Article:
MAP protest not unanimous among BHS parents

By Elizabeth Wang

While 18 staff members of Ballard High School (Update: the number is now 43) have joined the Measures of Academic Progress (MAP) boycott, Ballard parents have exhibited a different spread of opinions.

As the father of two Ballard High School students, Michael Lemon, BHS PTSA president, said he isn't sure which end of the debate he sides with.

“I have mixed feelings about it as a parent,” Lemon said. “It is a distraction from other curricula that (the students) are supposed to be paying attention to. It's not required for them to graduate and a lot of them don't take them seriously for that reason.”

One of the main concerns of MAP protesters is its inefficient use of resources. Because it is a computer-based test, taking the MAP requires pulling students from their regularly scheduled classes to use the computer labs, which have been restricted to other students for use during testing hours.

“The teachers are caught in a Catch-22 of a sort because they're required to administer this test and their job performance is related to it, but it's a test which they have no control over its content. And it does take away some resources. The computers are all tied up,” Lemon said.

Lemon cited a teacher he heard speak at a meeting, saying he feels that teachers know and understand their students and don't necessarily need a test to help gauge students' individual learning abilities through a test.

Lemon said: “They want to know who's doing well and who isn't and (the teacher) said, 'Well after a few days at the beginning of the year, I know who's going to succeed. I know who needs help. I know who might need after-school study.' For that reason a lot of teachers I believe are frustrated with it. It's trying to articulate something they already know.”

Though Lemon said he sees some merit in administering a test to help the school districts measure student performance, he was mixed on the way MAP is given.

“I think if it's not this test, it will have to be some other test,” he said. “Taking students out of class, I don't know about though. It's unfortunate that it's come to this.”

While Lemon remains on the fence about the issue, Kathleen Smith had no qualms about showing her dedicated opposition. She chose to opt her freshman daughter out of taking the test during school hours.

“I'm not supportive of it,” Smith said. “My daughter had just finished an entire week of finals and exams and she was exhausted and I felt that more testing would lead to test fatigue and loss of instructional time. I think that the level of testing has gotten absurd.”

Smith notes that students in some math classes already have to take in-class final exams as well as the Measurements of Student Progress state exam that students do not need any more ways to be overwhelmed with tests.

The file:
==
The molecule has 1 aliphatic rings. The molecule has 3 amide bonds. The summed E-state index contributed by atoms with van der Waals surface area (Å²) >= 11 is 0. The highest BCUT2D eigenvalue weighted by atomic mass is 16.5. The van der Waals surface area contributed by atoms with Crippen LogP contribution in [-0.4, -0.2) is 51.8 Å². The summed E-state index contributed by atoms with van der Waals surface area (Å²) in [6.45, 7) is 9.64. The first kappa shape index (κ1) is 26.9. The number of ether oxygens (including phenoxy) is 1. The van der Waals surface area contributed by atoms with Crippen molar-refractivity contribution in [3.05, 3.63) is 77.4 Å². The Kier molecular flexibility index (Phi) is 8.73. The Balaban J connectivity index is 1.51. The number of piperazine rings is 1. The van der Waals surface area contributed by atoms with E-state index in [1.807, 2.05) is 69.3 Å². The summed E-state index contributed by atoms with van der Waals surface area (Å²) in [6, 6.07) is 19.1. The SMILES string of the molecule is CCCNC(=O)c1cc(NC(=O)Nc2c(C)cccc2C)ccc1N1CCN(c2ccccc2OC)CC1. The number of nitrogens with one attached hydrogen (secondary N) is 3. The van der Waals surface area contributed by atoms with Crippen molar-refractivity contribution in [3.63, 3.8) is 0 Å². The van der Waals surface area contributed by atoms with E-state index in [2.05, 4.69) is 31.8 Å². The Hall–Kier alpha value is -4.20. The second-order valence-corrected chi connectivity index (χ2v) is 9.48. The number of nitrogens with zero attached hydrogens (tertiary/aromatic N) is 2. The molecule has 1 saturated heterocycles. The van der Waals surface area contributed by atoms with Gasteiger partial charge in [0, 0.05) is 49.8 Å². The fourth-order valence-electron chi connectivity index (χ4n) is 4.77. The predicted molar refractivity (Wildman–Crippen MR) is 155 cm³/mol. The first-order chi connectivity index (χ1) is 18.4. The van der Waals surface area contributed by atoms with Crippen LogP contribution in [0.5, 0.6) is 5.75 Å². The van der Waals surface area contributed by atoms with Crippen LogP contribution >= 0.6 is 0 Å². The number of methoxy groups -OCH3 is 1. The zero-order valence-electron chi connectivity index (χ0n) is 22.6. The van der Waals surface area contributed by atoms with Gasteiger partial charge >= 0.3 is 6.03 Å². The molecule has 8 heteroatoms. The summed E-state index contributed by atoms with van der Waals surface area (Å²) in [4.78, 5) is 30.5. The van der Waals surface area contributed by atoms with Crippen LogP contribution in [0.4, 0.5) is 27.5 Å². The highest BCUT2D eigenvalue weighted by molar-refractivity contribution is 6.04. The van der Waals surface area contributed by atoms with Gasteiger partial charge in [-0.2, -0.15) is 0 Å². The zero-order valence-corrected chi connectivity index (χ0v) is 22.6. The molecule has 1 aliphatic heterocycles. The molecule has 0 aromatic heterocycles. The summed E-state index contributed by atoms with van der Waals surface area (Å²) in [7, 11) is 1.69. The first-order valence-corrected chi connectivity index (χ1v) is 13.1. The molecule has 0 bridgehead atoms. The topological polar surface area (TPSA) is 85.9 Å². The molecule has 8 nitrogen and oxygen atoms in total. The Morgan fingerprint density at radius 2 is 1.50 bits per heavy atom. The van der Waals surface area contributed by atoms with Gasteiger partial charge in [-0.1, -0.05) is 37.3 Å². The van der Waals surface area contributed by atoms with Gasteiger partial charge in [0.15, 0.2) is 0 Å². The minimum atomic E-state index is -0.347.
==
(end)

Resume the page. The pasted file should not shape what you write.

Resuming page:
“The margin of error exceeds any potential growth and it's not aligned to the state standards or the curriculum so I didn't feel like it would be beneficial,” she said. “I felt the instructional time would be better for my child.”

Smith couldn't say what the best replacement for the MAP should be, but she hoped the district would find a way to work together to figure out the best option for her child.

“I just wish there was more coordination at the state and local levels,” she said. “Our kids are being subjected to tests at the district level and the state level and it's taking up a lot of instructional time. I just wish there was better coordination.”

Heidi Bennett also has a freshman daughter at Ballard. But unlike Smith, Bennett feels the MAP is a significant testing tool to help school districts gauge student learning ability.

“It is really important that the kids take the MAP,” Bennett said. “I think that right now it's just one of many metrics that teachers and parents (use to) know how kids are doing vis-á-vis other kids, other schools. We need to hold the schools and teachers accountable, and until they find something that works better than the MAP, teachers should be using it.”

Due to rising concerns and protests first raised by Garfield High School, Seattle Public Schools Superintendent José Banda has set a motion to form a task force composed of teachers, principals and community representatives to review the effectiveness of the MAP.

Bennett said she believed this is a good idea to see if there are any potentially better tests out there, but she maintained that the MAP is currently the best option.

“I'm glad the superintendent is signing up a task force to see if there is a better test out there, but I do think that the MAP has value in assessing where a student is,” Bennett said. “It is aligned with somebody's measurement of that grade level.”

Through these protests at BHS, Bennett said it is legitimate to question the usefulness of the MAP, but she did not agree with going so far as to cancel the test entirely. While she said it is a terrible burden on students in terms of resources, Bennett said she saw the positive in sticking with what they have and testing students.

“You have to weigh the benefits,” Bennett said. “If this is identifying kids who are slipping through the crack, I think it's worth it. I think it's identifying those kids who have the opportunity to take advanced classes and are in the wrong class, or those kids who are just not able to at all master the material. I think there is some real benefit to that.”

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